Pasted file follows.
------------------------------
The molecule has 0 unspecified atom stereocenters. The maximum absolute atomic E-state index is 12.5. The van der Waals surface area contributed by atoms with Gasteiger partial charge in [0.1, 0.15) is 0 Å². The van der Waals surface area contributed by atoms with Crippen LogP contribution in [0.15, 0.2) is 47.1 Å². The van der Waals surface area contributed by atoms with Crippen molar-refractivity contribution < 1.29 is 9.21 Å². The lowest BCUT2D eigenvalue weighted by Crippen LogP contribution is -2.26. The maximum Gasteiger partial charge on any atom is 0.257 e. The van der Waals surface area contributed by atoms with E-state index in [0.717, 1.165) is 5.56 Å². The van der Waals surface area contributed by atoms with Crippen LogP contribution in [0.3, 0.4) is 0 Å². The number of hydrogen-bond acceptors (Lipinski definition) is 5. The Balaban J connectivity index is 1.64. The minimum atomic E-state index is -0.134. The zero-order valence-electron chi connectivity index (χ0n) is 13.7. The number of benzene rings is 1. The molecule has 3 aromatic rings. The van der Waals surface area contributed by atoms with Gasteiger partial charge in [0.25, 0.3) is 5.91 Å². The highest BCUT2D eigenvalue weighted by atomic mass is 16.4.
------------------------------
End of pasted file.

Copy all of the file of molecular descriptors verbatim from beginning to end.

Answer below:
The molecule has 0 unspecified atom stereocenters. The maximum absolute atomic E-state index is 12.5. The van der Waals surface area contributed by atoms with Gasteiger partial charge in [0.1, 0.15) is 0 Å². The van der Waals surface area contributed by atoms with Crippen LogP contribution in [0.15, 0.2) is 47.1 Å². The van der Waals surface area contributed by atoms with Crippen molar-refractivity contribution < 1.29 is 9.21 Å². The lowest BCUT2D eigenvalue weighted by Crippen LogP contribution is -2.26. The maximum Gasteiger partial charge on any atom is 0.257 e. The van der Waals surface area contributed by atoms with E-state index in [0.717, 1.165) is 5.56 Å². The van der Waals surface area contributed by atoms with Crippen LogP contribution in [0.3, 0.4) is 0 Å². The number of hydrogen-bond acceptors (Lipinski definition) is 5. The Balaban J connectivity index is 1.64. The minimum atomic E-state index is -0.134. The zero-order valence-electron chi connectivity index (χ0n) is 13.7. The number of benzene rings is 1. The molecule has 3 aromatic rings. The van der Waals surface area contributed by atoms with Gasteiger partial charge in [0.25, 0.3) is 5.91 Å². The highest BCUT2D eigenvalue weighted by atomic mass is 16.4.